Understanding the Anxiety and Depression Types—Type 2: Pure Depression

Anxiety and Depression Types—Type 2: Pure Depression

Depression is not a single or simple disorder. The sadness or emptiness you experience may be very different than the hopelessness or helplessness someone else feels. But traditional psychiatry doesn’t typically recognize these differences and often gives everyone who is depressed the same diagnosis and the same treatment plan. This will never work because depression is a symptom of many different causes. You need to find the root cause.


Depression is a symptom with many different causes. You need to find the root cause. Click To Tweet

Giving someone the diagnosis of depression is exactly like giving them the diagnosis of chest pain. Why don’t doctors give people the diagnosis of chest pain? Because it doesn’t tell you what’s causing it or what to do about it. It could be from a blocked artery, grief, or heartburn from the pepperoni pizza you ate. There are many biological issues that contribute to depression that psychiatrists, psychologists, and other healthcare providers may miss.

Based on the brain SPECT imaging work at Amen Clinics, which has the world’s largest database of functional brain scans related to behavior (over 160,000 scans from 155 countries), as well as clinical experience with tens of thousands of patients over more than 30 years of practice, it has become evident that there are not only multiple causes of depression but also multiple types of depression. Specifically, the neuropsychiatrists at Amen Clinics have identified 7 types of depression and anxiety, which occur together 75% of the time.

This blog series will explore each type, including the common symptoms, brain SPECT findings, and effective interventions.


Type 2: Pure Depression results from excessive activity in the brain’s emotional center, the deep limbic system. This type is associated with primary depressive symptoms that range from chronic mild sadness (dysthymia) to the devastating illness of major depression. If you’re struggling with these feelings, you may be one of those people who tries to smile through your depression, or you may be among those who can barely get out of bed.

Some of the most famous, creative individuals we’ve scanned, including musical artists, actors, and writers, have overactivity in the deep limbic center. People with this brain pattern tend to be sensitive, deeply feeling, and empathic, which can be channeled in their art.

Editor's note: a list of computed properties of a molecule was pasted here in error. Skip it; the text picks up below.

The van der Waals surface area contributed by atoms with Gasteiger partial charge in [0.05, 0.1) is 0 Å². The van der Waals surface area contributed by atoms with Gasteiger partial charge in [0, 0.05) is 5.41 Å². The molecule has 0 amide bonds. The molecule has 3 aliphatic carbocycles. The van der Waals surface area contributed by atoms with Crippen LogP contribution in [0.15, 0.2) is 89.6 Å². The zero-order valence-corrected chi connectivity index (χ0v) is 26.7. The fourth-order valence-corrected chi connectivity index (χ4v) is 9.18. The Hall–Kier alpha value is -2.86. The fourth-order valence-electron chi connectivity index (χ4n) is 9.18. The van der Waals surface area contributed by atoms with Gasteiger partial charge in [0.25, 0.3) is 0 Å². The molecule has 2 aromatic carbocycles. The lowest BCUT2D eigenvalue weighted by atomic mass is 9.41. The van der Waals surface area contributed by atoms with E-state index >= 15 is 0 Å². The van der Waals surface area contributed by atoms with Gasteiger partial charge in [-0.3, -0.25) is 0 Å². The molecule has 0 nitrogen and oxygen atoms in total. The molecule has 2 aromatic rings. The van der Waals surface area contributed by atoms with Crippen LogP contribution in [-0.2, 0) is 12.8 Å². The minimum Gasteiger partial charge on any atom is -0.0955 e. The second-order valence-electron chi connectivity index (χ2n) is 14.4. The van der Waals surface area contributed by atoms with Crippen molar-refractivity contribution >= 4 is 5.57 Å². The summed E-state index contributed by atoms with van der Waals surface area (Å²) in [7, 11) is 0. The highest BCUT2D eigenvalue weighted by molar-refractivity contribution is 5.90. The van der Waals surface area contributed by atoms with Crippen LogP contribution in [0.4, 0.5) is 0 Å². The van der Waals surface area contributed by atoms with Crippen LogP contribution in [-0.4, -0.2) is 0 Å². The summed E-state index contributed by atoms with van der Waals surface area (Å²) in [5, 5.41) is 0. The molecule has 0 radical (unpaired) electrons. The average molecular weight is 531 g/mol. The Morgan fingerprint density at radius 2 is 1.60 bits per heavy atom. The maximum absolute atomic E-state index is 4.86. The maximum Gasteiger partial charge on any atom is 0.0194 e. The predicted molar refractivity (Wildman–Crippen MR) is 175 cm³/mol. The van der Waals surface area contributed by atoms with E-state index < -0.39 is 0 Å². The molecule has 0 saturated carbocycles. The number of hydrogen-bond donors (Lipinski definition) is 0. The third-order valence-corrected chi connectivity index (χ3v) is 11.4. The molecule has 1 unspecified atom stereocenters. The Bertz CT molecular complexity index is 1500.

Some of the most common symptoms seen in people with Pure Depression include:

  • Persistent sad or “empty” mood
  • Loss of interest or pleasure in activities that are usually fun, including sex
  • Restlessness, irritability, or excessive crying
  • Feelings of guilt, worthlessness, helplessness, hopelessness, pessimism
  • Sleeping too much or too little, early-morning awakening
  • Loss of appetite and/or weight loss, or overeating and weight gain
  • Decreased energy fatigue, feeling “slowed down”
  • Thoughts of death or suicide, or suicide attempts
  • Difficulty concentrating, remembering, or making decisions
  • Persistent physical symptoms that do not respond to treatment, such as headaches, digestive disorders, and chronic pain
  • Persistent negativity or chronic low self-esteem
  • Persistent feeling of dissatisfaction or boredom

Although these are the most typical problems associated with Pure Depression, they are not the only ones. At Amen Clinics, patients complain of myriad other depressive symptoms that many people aren’t often aware of.


The SPECT findings that correlate with Pure Depression are markedly increased activity in the deep limbic area at rest and during concentration and decreased prefrontal activity at rest that improves with concentration. Deactivation of the prefrontal cortex at rest and improvement with concentration is a finding that is very common but not always present. In a study of more than 15,000 patients at Amen Clinics, we saw a significant correlation between increased activity in the limbic system and self-reporting of being negative or feeling chronic guilt, having crying spells, and experiencing feelings of helplessness and hopelessness.